I recommend getting the following colors at minimum and only getting others later when and if you really need them: titanium white, nickel yellow (or some kind of very light yellow), raw sienna, napthol scarlet (or some kind of bright red – like a cadmium red), venetian red (or some kind of brick red), alizarin crimson permanent, cobalt blue, ivory black. If you wish you can add a raw umber. I tend to mix my browns, but one brown on your palette can be useful.

Oil Brushes
– flat shaped bristle brushes sizes 2, 4, 6, 8, 10, 12.
I love Escoda, which you can get at Dick Blick but they are expensive. Other brands: Dick Blick Master Stroke, Vinci Maestro 2. The Dick Blick Master Stroke series sizes 2, 4, 6, 8 would be a good start. If you already have brushes, bring what you have. The above is just what I tend to use.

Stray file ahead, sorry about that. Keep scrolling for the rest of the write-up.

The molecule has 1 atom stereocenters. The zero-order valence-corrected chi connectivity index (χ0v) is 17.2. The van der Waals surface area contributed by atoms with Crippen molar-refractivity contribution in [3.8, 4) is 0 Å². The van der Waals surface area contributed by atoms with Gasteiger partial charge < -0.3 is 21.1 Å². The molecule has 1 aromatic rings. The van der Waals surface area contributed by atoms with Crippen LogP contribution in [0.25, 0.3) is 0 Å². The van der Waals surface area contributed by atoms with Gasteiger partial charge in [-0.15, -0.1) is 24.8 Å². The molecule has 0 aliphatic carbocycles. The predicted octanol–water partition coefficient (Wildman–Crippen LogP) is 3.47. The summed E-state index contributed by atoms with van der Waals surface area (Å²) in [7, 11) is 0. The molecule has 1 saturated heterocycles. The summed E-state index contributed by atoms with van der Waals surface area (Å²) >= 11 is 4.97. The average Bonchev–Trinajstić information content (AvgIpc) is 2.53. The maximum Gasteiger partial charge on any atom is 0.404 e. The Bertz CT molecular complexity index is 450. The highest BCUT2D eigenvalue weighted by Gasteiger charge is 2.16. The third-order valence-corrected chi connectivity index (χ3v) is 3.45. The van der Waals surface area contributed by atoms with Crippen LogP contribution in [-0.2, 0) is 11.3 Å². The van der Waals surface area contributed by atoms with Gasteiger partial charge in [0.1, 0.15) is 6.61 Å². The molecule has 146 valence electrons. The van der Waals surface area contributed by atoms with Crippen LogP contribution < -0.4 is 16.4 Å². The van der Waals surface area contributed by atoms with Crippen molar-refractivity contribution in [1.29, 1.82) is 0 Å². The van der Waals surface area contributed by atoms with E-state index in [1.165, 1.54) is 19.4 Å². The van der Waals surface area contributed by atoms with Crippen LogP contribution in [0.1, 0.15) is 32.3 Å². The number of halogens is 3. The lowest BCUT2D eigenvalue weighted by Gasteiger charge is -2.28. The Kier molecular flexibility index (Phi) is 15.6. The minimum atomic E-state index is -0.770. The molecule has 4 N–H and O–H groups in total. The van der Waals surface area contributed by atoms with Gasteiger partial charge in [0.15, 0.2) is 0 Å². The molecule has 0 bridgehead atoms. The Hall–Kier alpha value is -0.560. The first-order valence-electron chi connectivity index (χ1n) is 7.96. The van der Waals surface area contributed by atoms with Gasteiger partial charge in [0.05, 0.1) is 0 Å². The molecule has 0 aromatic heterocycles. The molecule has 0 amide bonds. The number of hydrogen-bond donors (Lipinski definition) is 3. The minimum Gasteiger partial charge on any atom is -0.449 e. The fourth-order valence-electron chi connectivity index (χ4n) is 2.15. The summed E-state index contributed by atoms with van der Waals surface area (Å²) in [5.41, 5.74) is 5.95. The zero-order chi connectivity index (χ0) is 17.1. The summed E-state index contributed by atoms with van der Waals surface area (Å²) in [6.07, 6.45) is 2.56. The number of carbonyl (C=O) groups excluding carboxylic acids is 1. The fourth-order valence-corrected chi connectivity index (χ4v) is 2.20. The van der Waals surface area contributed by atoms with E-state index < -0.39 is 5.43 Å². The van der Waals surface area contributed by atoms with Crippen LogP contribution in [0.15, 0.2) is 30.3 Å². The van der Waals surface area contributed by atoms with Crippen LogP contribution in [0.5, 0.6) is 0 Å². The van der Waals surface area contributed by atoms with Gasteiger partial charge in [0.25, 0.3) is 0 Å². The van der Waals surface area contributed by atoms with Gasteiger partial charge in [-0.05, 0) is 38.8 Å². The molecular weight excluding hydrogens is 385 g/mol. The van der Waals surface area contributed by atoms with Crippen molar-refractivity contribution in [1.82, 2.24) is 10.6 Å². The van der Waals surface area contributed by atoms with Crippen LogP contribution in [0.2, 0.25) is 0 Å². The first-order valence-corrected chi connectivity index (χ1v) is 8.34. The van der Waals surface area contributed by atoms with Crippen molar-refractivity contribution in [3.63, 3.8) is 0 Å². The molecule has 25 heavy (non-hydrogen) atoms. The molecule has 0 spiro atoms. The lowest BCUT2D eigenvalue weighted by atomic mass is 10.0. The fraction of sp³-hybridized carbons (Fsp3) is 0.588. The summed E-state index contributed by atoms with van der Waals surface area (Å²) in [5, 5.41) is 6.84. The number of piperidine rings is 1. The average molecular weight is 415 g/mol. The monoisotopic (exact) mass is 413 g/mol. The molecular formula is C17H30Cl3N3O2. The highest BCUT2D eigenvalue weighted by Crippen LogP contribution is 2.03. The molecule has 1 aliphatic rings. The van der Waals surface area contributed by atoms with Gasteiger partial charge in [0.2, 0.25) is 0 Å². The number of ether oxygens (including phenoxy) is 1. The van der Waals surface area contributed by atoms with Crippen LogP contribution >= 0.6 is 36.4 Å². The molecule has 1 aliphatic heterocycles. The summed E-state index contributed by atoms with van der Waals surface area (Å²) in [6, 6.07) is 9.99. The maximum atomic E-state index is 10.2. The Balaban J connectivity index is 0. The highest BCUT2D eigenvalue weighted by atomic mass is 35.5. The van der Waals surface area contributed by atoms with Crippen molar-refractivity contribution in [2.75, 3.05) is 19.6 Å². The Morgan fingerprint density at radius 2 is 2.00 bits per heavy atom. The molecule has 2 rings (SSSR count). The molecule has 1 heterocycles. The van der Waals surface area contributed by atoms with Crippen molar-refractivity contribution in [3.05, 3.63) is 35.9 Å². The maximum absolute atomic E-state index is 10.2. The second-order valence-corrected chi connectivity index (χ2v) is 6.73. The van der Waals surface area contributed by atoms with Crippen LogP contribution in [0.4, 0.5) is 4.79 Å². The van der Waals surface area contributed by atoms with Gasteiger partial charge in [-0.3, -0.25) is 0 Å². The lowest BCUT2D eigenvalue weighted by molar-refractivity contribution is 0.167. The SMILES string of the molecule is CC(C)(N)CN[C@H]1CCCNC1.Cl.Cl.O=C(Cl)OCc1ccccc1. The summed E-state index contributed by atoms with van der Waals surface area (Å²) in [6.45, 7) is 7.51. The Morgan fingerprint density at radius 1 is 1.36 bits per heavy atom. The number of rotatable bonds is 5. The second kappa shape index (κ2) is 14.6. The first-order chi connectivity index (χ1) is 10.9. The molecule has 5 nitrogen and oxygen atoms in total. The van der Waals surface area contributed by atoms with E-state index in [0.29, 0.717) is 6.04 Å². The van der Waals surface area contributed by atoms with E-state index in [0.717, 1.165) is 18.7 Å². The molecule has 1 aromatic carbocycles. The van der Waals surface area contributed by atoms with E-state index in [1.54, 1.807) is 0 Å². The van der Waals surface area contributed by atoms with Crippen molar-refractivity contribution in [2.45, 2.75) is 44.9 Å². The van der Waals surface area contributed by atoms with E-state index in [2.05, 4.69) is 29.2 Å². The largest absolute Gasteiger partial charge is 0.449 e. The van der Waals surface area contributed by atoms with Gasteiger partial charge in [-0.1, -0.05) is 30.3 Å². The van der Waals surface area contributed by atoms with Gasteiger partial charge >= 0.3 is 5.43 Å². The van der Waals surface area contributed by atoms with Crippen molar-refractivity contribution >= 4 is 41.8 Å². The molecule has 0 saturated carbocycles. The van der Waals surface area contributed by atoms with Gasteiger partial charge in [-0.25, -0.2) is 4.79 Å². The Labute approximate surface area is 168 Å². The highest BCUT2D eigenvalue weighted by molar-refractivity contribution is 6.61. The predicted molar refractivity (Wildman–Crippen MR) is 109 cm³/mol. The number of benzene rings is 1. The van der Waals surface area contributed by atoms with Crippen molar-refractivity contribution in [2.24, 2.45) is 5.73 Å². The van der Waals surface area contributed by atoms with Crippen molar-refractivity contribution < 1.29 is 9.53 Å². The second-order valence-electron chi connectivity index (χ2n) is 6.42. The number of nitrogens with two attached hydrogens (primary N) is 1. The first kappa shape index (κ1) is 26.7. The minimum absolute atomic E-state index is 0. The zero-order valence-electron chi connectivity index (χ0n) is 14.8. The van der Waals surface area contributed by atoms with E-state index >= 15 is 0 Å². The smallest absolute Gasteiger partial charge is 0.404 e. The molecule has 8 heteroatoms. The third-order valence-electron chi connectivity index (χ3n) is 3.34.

Turp Jar or Can
This is to hold your mineral spirits. The jars are inexpensive and have an aluminum coil in the bottom for scrubbing your brushes against. They are a pain to clean however as the coil does not come out easily. The cans are more expensive, but a lot nicer. Both may be purchased at either Daniel Smith or Dick Blick.

Any simple wooden palette like the Richeson palette will do. These can be purchased at either Dick Blick or Daniel Smith. I use glass. You can go to any glass place or to any framing shop that cuts real glass (not plexiglass) and have them cut you a piece. I’d suggest something around 16” x 20” or smaller. I got mine at Ben Franklin’s frameshop. I put the glass palette in a Masterson palette seal that has a lid ( . Under the glass I put a piece of warm gray paper. This provides a neutral base against which to see your colors and also cuts the glare from the glass a bit. The glass palette is easily cleaned with a palette scraper. That is a razor blade held in a plastic frame and can be purchased at Daniel Smith or a hardware store.